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Accelerate Your Mac!
Bring in the Noise
by Thad Brown

Whither Mac Audio?
Or, why I am building a PC

I'm building a PC, first time ever. Strange way to start my first article in the brand spankin' new audio section of the coolest Mac site on the web, but it's the truth and I think it speaks volumes about the state of the Mac world right now. I am not alone in taking the audio capabilities of PCs seriously, for more and more semi-pro and hobbyist audio cats, the world of Windows audio with all its drawbacks (and my oh my are there some drawbacks) is looking increasingly attractive. The main reason I am building a PC is to stay on top of things at work where I probably deal with 8 to 1 Windows to Mac problems, but a crucial reason for getting a PII in the house is that for the first time ever there is a revolutionary, new, five alarm, gotta have it audio app available only for the PC and not the Mac. It's called Reality, it's from seer systems, it's a disk based software synthesizer/sampler that is rewriting the way computers make music as we speak, and you can leave your G3 in the closet, 'cause Cinderella is not invited to the dance if her logo is a fruit.

Before the nerve gas laced email starts pouring in, I LOVE Macs, I write and record all my music on a Mac, I set up Macs for friends and family all the time, and I continue to support, repair, and upgrade Macs at work. I am fully aware that Macs take less time and money to support, and honestly, without Macs I would still be recording on 4 track systems using cassettes. Instead, I have a 24 track digital studio running on a lowly Power Computing Powerbase running OS8 and Cubase. It lets me do things that five years ago cost $15,000 and ten years ago were barely possible for people like the Rolling Stones. That revolution in audio recording was made possible by the Mac and on the Mac, and that is why I think it is particularly representative, and fairly scary, that in that previously 100% Mac market there is now a serious challenge from the world of Windows.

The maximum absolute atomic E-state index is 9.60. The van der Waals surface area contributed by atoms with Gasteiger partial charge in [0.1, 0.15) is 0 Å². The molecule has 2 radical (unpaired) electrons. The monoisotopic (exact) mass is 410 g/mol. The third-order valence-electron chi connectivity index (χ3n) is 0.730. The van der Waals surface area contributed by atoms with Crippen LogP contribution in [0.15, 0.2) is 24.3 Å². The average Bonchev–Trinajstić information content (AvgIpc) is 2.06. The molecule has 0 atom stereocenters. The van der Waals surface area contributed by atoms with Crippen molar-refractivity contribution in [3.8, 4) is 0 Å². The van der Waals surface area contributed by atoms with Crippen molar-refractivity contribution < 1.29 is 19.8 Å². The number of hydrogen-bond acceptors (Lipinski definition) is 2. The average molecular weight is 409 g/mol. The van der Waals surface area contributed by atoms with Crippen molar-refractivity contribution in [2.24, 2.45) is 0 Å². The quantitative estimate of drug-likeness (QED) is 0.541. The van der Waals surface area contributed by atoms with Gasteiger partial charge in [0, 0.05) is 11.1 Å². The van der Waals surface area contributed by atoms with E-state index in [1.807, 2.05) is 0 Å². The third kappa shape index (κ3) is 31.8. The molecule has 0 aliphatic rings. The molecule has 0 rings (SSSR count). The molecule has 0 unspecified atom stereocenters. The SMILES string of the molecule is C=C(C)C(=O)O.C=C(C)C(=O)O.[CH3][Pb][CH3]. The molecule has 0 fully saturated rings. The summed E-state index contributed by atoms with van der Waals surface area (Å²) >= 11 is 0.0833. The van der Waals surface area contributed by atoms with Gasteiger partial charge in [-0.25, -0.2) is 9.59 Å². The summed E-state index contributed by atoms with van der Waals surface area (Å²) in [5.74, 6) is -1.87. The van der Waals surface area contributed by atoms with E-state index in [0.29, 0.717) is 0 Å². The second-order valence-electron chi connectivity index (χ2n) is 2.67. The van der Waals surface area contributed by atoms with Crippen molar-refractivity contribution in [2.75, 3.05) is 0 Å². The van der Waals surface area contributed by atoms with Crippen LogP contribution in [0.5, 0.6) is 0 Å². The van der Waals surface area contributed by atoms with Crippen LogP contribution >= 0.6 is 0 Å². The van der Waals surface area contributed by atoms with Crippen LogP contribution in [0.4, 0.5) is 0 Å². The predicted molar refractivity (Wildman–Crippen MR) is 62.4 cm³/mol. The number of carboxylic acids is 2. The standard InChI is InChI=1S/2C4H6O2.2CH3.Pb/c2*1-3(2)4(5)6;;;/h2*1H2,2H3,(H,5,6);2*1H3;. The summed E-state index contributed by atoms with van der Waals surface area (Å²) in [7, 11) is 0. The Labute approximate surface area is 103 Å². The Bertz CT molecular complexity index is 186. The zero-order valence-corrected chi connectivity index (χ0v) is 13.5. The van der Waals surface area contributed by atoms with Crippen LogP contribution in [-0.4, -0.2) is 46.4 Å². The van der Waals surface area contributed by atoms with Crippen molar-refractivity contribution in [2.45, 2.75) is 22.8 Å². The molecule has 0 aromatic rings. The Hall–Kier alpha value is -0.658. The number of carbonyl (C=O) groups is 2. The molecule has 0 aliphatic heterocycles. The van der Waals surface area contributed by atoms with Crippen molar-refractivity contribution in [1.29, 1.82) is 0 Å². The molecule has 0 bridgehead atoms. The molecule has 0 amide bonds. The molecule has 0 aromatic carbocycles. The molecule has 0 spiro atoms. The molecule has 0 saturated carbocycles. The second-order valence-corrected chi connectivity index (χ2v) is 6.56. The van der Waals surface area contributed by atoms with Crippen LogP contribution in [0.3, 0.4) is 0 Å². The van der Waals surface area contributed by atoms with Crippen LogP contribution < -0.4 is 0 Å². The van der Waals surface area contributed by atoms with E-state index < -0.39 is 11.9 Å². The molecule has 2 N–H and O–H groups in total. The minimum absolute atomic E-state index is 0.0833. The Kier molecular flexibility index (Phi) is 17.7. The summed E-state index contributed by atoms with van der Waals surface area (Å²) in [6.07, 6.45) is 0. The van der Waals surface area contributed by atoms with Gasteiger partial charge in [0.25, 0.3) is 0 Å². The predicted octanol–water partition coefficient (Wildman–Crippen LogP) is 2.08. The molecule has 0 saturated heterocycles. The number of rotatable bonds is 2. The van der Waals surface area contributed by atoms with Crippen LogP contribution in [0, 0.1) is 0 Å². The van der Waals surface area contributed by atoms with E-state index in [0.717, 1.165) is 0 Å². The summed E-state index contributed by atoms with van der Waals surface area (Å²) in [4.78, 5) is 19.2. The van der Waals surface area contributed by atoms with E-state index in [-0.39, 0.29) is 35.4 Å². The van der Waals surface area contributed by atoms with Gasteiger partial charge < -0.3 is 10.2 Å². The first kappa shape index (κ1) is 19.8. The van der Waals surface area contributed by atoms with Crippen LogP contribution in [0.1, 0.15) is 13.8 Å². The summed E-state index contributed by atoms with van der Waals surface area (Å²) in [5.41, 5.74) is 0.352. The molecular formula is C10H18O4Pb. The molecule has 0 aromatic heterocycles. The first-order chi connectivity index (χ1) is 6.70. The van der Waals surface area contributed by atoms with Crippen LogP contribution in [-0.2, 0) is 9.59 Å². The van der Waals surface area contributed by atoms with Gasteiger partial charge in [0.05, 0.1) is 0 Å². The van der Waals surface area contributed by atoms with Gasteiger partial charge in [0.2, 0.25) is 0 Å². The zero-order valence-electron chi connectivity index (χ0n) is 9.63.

What do Hanson, Beck, Bela Fleck and the Flecktones, Eric Clapton, and the Chemical Brothers have in common? OK, they all make more money from their music in a day than I have made in my life, but what ELSE do they have in common. Yup, that's right, their most recent records were recorded to a greater or lesser degree on a Mac. The Chemical Brothers are Cubase and Recycle users, the Bela Fleck record was done on the new Pro Tools 24 bit system (and Pro Tools is still almost all Mac), and the Dust Brothers have produced records by Beck and Hanson and they use Opcode's Vision with Digidesign hardware. At the level that these artists work, it is still a pretty much full on Mac world. But in the huge world of hobbyist musicians to semi-pro studio owners/operators more and more are working on PCs. This is not a completely new thing, there have been audio apps for Windows systems for years, but Mac users have thought of them in much the way Silicon Graphics users have though about Macs--nice stuff, good try, lots of creative folks at work, but it's just not pro quality. You know, "Thanks for playing, here's a case of Turtle Wax and a home version of the game." Just in the last few months or maybe a year, however, there has been a subtle shift. The Windows versions of cross platform audio applications are as good or better than the Mac versions, and some things are Windows only.

I am a die hard Cubase user, and Steinberg has been as multi platform as possible, at one point releasing applications for Macs, PCs, and Ataris at the same time. (Don't laugh, Atari boxes are fantastic audio Machines, they have rock solid MIDI timing and a whole lot of European dance music was made and is still made on Atari Machines running sequencer applications.) But even Cubase now has some crucial features only on the Windows version. But the Reality synthesizer app is a whole different critter, a new and amazing product with no Mac version and no plan for one. Seer says on their web site that there is no reason why ports to other operating systems CAN'T happen, but that there are no plans to do so at this time.